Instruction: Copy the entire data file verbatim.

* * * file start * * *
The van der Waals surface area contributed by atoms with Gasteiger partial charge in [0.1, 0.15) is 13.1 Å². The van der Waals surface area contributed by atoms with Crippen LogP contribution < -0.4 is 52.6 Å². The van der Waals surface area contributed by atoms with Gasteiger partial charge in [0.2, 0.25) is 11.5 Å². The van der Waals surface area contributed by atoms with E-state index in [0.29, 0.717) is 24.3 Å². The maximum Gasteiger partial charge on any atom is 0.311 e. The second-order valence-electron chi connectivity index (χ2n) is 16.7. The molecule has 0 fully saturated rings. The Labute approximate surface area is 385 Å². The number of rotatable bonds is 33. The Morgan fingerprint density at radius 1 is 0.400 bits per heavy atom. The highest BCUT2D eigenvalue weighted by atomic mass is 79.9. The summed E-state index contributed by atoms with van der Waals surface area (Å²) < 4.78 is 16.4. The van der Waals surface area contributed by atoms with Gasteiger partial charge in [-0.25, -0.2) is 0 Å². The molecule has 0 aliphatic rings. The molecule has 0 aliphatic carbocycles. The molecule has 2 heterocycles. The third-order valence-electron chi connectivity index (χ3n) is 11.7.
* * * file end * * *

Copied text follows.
The van der Waals surface area contributed by atoms with Gasteiger partial charge in [0.1, 0.15) is 13.1 Å². The van der Waals surface area contributed by atoms with Crippen LogP contribution < -0.4 is 52.6 Å². The van der Waals surface area contributed by atoms with Gasteiger partial charge in [0.2, 0.25) is 11.5 Å². The van der Waals surface area contributed by atoms with E-state index in [0.29, 0.717) is 24.3 Å². The maximum Gasteiger partial charge on any atom is 0.311 e. The second-order valence-electron chi connectivity index (χ2n) is 16.7. The molecule has 0 fully saturated rings. The Labute approximate surface area is 385 Å². The number of rotatable bonds is 33. The Morgan fingerprint density at radius 1 is 0.400 bits per heavy atom. The highest BCUT2D eigenvalue weighted by atomic mass is 79.9. The summed E-state index contributed by atoms with van der Waals surface area (Å²) < 4.78 is 16.4. The van der Waals surface area contributed by atoms with Gasteiger partial charge in [-0.25, -0.2) is 0 Å². The molecule has 0 aliphatic rings. The molecule has 0 aliphatic carbocycles. The molecule has 2 heterocycles. The third-order valence-electron chi connectivity index (χ3n) is 11.7.